Maybe it is because I come from I slightly competitive background, but one thing I can't stand in an RPG is the GM using kid gloves or offering script immunity to PCs. To those unfamiliar with the term, script immunity means the PCs, by virtue of being the "stars" of the show, have varying levels of protection from death. Sometimes this means the GM only let's them die when they take foolish risks, but it might also mean defacto invulnerability. It can arise because the players themselves don't want to lose characters they've invested hours to months developing, or it can arise because the GM doesn't want to deal with the hassle of having the flow of the game disrupted by loss of an important PC (and for a host of other reasons as well). In my opinion, this strips the game of most of it's fun.

Yes, character death is an inconvenience and few shout for joy when their beloved PC bites the dust. But removing it from the game reduces the stakes of the game, which for many of us also reduces the thrill of adventure. When the outcome isn't a foregone conclusion things are just more exciting. Doubly so when you the outcome includes the possibility of a PC kicking the bucket. To me script immunity is like playing a video game with the cheat codes on. The luster and the excitement vanish when there is no true threat facing my character (sure the threat can be other things like loss of reputation or power, but pound for pound, nothing matches character death).

Character death immerses you in the game. When the protective hand of the GM is obvious and characters don't die when they clearly should, it disrupts my suspension of disbelief. If my dwarf dives onto the back of a dragon and falls down a thousand foot shaft, he should die, he shouldn't make a surprise appearance later in the adventure. If my secret agent takes a grenade to the face and the damage is enough to kill him, please don't have him wake up in a hospital bed down town. I'd rather my character die than disrupt my immersion in the setting.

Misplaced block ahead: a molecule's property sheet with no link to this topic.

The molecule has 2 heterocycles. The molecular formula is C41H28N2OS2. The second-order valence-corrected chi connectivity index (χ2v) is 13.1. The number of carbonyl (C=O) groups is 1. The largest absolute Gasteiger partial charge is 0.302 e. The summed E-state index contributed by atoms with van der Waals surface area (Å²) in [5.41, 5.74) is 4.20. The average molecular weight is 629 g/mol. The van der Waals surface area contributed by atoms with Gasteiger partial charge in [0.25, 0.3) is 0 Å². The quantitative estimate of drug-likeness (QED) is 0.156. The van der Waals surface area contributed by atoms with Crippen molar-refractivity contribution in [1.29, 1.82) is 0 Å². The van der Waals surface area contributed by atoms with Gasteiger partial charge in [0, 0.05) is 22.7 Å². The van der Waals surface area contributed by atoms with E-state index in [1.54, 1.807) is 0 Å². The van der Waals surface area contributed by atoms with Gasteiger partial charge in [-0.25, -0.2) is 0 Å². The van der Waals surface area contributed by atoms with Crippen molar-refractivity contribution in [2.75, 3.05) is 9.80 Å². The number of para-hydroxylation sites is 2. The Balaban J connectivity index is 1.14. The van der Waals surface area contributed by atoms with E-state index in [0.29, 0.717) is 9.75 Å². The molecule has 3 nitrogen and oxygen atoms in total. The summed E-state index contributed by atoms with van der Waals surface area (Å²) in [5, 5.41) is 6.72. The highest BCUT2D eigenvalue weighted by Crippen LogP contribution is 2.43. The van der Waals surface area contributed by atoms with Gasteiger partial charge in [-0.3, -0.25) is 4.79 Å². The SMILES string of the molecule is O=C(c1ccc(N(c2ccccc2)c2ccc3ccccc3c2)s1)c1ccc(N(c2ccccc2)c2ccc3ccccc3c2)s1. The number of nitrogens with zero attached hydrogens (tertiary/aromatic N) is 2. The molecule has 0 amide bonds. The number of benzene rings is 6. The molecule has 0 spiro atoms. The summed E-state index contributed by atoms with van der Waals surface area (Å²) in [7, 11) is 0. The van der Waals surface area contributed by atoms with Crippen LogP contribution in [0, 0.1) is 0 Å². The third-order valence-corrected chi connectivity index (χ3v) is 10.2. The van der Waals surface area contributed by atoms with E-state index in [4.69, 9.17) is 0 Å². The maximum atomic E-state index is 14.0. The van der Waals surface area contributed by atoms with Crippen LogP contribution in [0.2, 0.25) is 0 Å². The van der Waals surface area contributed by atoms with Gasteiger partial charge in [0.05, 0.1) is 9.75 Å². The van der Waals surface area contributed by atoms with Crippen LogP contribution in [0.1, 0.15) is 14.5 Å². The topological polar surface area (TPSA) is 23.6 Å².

Besides the obvious reasons of immersion and excitement, there are a couple of less obvious reasons character death makes the game better.

The first is that makes your heroic character that much more heroic. If your character isn't truly risking his life, then how much claim does he have to greatness when he is a 16th level slayer of dragons. If the dragons were never capable of killing him in the first place, it drains the heroism from his exploits. But if the dragon slayer was in peril every step of the way, always at the mercy of the dice, that makes his accomplishment truly badass.

The second reason is character deaths provide fun stories to tell by the table. My best gaming stories revolve around the final moments (profound and not so profound) of my favorite characters. There is something to be said for regaling your friends with the tale of Evander Mightyfist's graceless slip into a pool of acid.

So don't be afraid of character death. If you have been hesitant about it in the past, give it a try. Run a "let the dice fall where they may" game and see if it amps up the excitement a bit.

Thursday, January 19, 2012

Monday, January 16, 2012


Bedrock Games is developing a fantasy RPG tentatively named Sortorius. Over the next year Bill and I will build the mechanics (with the Network system as a base) and the campaign world. Here is where we know so far (all subject to change of course):

PREMISE: The game features powerful magic and wizards. There will be other character options but magic is going to be king. So mages are potent but, like characters in all Network games, they are still "squishy"

RACES: Will include many standard fantasy races like elves, halflings, dwarves, etc. We also plan to feature orcs and snake men as player races.

RELEASE DATE: We are going to give ourselves plenty of time to fine tune this product, so the manuscript won't go into layout until at least 2013.

SIZE: This will be much larger than other Bedrock books (over 200 pages).